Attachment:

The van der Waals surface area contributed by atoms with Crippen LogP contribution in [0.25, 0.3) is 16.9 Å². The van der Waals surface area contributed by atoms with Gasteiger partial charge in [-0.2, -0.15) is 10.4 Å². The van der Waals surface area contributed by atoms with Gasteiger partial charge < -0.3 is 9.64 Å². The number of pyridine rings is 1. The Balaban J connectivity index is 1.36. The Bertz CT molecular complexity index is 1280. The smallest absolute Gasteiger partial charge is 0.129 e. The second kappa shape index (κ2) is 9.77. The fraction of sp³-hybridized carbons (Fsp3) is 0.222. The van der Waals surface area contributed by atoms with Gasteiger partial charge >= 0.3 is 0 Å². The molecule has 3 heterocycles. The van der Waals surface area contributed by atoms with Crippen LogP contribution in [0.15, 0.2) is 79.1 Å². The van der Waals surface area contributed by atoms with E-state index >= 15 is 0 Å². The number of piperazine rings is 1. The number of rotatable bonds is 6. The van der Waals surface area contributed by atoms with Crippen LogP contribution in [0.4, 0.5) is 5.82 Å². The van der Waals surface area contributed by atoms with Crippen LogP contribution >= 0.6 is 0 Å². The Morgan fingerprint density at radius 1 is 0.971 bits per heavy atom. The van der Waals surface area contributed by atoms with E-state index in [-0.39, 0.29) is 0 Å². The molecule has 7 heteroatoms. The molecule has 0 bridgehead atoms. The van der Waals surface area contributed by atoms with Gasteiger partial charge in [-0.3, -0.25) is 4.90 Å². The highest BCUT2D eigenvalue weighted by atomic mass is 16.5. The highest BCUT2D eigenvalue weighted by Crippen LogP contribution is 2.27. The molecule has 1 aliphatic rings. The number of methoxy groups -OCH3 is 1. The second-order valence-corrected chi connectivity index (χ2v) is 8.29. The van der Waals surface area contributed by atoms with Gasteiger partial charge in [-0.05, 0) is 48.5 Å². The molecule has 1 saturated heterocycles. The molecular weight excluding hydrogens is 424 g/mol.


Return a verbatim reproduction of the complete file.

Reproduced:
The van der Waals surface area contributed by atoms with Crippen LogP contribution in [0.25, 0.3) is 16.9 Å². The van der Waals surface area contributed by atoms with Gasteiger partial charge in [-0.2, -0.15) is 10.4 Å². The van der Waals surface area contributed by atoms with Gasteiger partial charge < -0.3 is 9.64 Å². The number of pyridine rings is 1. The Balaban J connectivity index is 1.36. The Bertz CT molecular complexity index is 1280. The smallest absolute Gasteiger partial charge is 0.129 e. The second kappa shape index (κ2) is 9.77. The fraction of sp³-hybridized carbons (Fsp3) is 0.222. The van der Waals surface area contributed by atoms with Gasteiger partial charge >= 0.3 is 0 Å². The molecule has 3 heterocycles. The van der Waals surface area contributed by atoms with Crippen LogP contribution in [0.15, 0.2) is 79.1 Å². The van der Waals surface area contributed by atoms with E-state index >= 15 is 0 Å². The number of piperazine rings is 1. The number of rotatable bonds is 6. The van der Waals surface area contributed by atoms with Crippen LogP contribution in [0.4, 0.5) is 5.82 Å². The van der Waals surface area contributed by atoms with Crippen LogP contribution >= 0.6 is 0 Å². The Morgan fingerprint density at radius 1 is 0.971 bits per heavy atom. The van der Waals surface area contributed by atoms with E-state index in [-0.39, 0.29) is 0 Å². The molecule has 7 heteroatoms. The molecule has 0 bridgehead atoms. The van der Waals surface area contributed by atoms with Gasteiger partial charge in [-0.3, -0.25) is 4.90 Å². The highest BCUT2D eigenvalue weighted by atomic mass is 16.5. The highest BCUT2D eigenvalue weighted by Crippen LogP contribution is 2.27. The molecule has 1 aliphatic rings. The number of methoxy groups -OCH3 is 1. The second-order valence-corrected chi connectivity index (χ2v) is 8.29. The van der Waals surface area contributed by atoms with Gasteiger partial charge in [-0.05, 0) is 48.5 Å². The molecule has 1 saturated heterocycles. The molecular weight excluding hydrogens is 424 g/mol.